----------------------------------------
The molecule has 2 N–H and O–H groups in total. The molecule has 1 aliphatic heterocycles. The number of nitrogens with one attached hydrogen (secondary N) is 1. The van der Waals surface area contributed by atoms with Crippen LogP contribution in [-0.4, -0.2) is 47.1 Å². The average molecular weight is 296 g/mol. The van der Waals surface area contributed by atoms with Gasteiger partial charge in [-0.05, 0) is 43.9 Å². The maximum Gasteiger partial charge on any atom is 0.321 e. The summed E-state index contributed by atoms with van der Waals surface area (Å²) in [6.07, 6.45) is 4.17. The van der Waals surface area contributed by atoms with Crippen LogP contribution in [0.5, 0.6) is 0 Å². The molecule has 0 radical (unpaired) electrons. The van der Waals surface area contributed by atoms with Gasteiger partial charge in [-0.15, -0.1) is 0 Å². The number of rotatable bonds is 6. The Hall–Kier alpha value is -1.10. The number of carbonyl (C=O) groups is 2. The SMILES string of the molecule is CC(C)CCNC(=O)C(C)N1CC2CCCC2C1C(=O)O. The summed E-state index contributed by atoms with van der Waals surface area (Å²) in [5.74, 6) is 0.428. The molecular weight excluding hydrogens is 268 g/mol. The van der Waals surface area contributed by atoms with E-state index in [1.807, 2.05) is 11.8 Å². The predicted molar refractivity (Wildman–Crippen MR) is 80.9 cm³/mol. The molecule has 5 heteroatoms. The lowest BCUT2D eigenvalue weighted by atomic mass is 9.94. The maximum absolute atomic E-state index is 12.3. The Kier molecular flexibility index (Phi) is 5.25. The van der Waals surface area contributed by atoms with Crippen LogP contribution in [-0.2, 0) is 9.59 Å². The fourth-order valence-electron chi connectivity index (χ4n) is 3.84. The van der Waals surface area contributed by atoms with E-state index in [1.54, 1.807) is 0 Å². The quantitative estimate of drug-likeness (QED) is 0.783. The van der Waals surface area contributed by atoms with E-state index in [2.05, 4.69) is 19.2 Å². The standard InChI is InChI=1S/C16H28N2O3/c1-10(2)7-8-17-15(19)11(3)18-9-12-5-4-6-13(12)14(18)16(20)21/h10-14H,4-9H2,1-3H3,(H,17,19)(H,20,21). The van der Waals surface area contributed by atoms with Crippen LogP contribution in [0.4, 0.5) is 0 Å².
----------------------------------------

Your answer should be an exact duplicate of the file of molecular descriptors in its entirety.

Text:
The molecule has 2 N–H and O–H groups in total. The molecule has 1 aliphatic heterocycles. The number of nitrogens with one attached hydrogen (secondary N) is 1. The van der Waals surface area contributed by atoms with Crippen LogP contribution in [-0.4, -0.2) is 47.1 Å². The average molecular weight is 296 g/mol. The van der Waals surface area contributed by atoms with Gasteiger partial charge in [-0.05, 0) is 43.9 Å². The maximum Gasteiger partial charge on any atom is 0.321 e. The summed E-state index contributed by atoms with van der Waals surface area (Å²) in [6.07, 6.45) is 4.17. The van der Waals surface area contributed by atoms with Crippen LogP contribution in [0.5, 0.6) is 0 Å². The molecule has 0 radical (unpaired) electrons. The van der Waals surface area contributed by atoms with Gasteiger partial charge in [-0.15, -0.1) is 0 Å². The number of rotatable bonds is 6. The Hall–Kier alpha value is -1.10. The number of carbonyl (C=O) groups is 2. The SMILES string of the molecule is CC(C)CCNC(=O)C(C)N1CC2CCCC2C1C(=O)O. The summed E-state index contributed by atoms with van der Waals surface area (Å²) in [5.74, 6) is 0.428. The molecular weight excluding hydrogens is 268 g/mol. The van der Waals surface area contributed by atoms with E-state index in [1.807, 2.05) is 11.8 Å². The predicted molar refractivity (Wildman–Crippen MR) is 80.9 cm³/mol. The molecule has 5 heteroatoms. The lowest BCUT2D eigenvalue weighted by atomic mass is 9.94. The maximum absolute atomic E-state index is 12.3. The Kier molecular flexibility index (Phi) is 5.25. The van der Waals surface area contributed by atoms with Crippen LogP contribution in [-0.2, 0) is 9.59 Å². The fourth-order valence-electron chi connectivity index (χ4n) is 3.84. The van der Waals surface area contributed by atoms with E-state index in [1.54, 1.807) is 0 Å². The quantitative estimate of drug-likeness (QED) is 0.783. The van der Waals surface area contributed by atoms with E-state index in [2.05, 4.69) is 19.2 Å². The standard InChI is InChI=1S/C16H28N2O3/c1-10(2)7-8-17-15(19)11(3)18-9-12-5-4-6-13(12)14(18)16(20)21/h10-14H,4-9H2,1-3H3,(H,17,19)(H,20,21). The van der Waals surface area contributed by atoms with Crippen LogP contribution in [0.4, 0.5) is 0 Å².